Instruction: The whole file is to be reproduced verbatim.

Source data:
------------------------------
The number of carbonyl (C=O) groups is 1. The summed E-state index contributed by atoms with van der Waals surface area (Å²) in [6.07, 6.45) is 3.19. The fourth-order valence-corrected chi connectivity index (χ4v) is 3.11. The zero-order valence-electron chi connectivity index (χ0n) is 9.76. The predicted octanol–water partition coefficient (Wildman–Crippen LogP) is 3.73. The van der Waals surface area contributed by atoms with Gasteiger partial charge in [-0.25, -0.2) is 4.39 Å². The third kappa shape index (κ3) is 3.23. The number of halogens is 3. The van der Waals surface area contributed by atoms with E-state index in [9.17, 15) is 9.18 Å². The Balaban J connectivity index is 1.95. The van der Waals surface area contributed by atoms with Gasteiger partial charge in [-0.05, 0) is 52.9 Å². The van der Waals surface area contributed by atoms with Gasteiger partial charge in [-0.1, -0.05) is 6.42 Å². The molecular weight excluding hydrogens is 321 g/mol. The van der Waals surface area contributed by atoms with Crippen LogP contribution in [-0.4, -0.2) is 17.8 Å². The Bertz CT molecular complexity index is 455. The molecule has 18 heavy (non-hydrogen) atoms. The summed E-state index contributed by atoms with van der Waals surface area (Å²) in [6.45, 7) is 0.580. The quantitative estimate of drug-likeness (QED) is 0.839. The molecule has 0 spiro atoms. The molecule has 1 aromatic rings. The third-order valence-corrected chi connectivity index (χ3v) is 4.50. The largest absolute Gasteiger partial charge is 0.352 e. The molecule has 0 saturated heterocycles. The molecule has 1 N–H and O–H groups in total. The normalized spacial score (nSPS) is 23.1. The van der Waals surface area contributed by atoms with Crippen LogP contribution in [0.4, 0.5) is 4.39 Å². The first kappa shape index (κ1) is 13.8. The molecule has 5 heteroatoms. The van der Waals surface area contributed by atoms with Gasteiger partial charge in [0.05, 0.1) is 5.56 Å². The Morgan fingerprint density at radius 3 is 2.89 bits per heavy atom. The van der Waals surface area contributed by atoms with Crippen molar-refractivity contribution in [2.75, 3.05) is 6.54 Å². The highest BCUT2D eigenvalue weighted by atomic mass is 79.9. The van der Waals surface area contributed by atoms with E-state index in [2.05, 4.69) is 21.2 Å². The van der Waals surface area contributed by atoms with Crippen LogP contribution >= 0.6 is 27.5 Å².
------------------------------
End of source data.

The number of carbonyl (C=O) groups is 1. The summed E-state index contributed by atoms with van der Waals surface area (Å²) in [6.07, 6.45) is 3.19. The fourth-order valence-corrected chi connectivity index (χ4v) is 3.11. The zero-order valence-electron chi connectivity index (χ0n) is 9.76. The predicted octanol–water partition coefficient (Wildman–Crippen LogP) is 3.73. The van der Waals surface area contributed by atoms with Gasteiger partial charge in [-0.25, -0.2) is 4.39 Å². The third kappa shape index (κ3) is 3.23. The number of halogens is 3. The van der Waals surface area contributed by atoms with E-state index in [9.17, 15) is 9.18 Å². The Balaban J connectivity index is 1.95. The van der Waals surface area contributed by atoms with Gasteiger partial charge in [-0.05, 0) is 52.9 Å². The van der Waals surface area contributed by atoms with Gasteiger partial charge in [-0.1, -0.05) is 6.42 Å². The molecular weight excluding hydrogens is 321 g/mol. The van der Waals surface area contributed by atoms with Crippen LogP contribution in [-0.4, -0.2) is 17.8 Å². The Bertz CT molecular complexity index is 455. The molecule has 18 heavy (non-hydrogen) atoms. The summed E-state index contributed by atoms with van der Waals surface area (Å²) in [6.45, 7) is 0.580. The quantitative estimate of drug-likeness (QED) is 0.839. The molecule has 0 spiro atoms. The molecule has 1 aromatic rings. The third-order valence-corrected chi connectivity index (χ3v) is 4.50. The largest absolute Gasteiger partial charge is 0.352 e. The molecule has 0 saturated heterocycles. The molecule has 1 N–H and O–H groups in total. The normalized spacial score (nSPS) is 23.1. The van der Waals surface area contributed by atoms with Crippen LogP contribution in [0.4, 0.5) is 4.39 Å². The first kappa shape index (κ1) is 13.8. The molecule has 5 heteroatoms. The van der Waals surface area contributed by atoms with Gasteiger partial charge in [0.05, 0.1) is 5.56 Å². The Morgan fingerprint density at radius 3 is 2.89 bits per heavy atom. The van der Waals surface area contributed by atoms with Crippen molar-refractivity contribution in [2.75, 3.05) is 6.54 Å². The highest BCUT2D eigenvalue weighted by atomic mass is 79.9. The van der Waals surface area contributed by atoms with E-state index in [2.05, 4.69) is 21.2 Å². The van der Waals surface area contributed by atoms with Crippen LogP contribution >= 0.6 is 27.5 Å².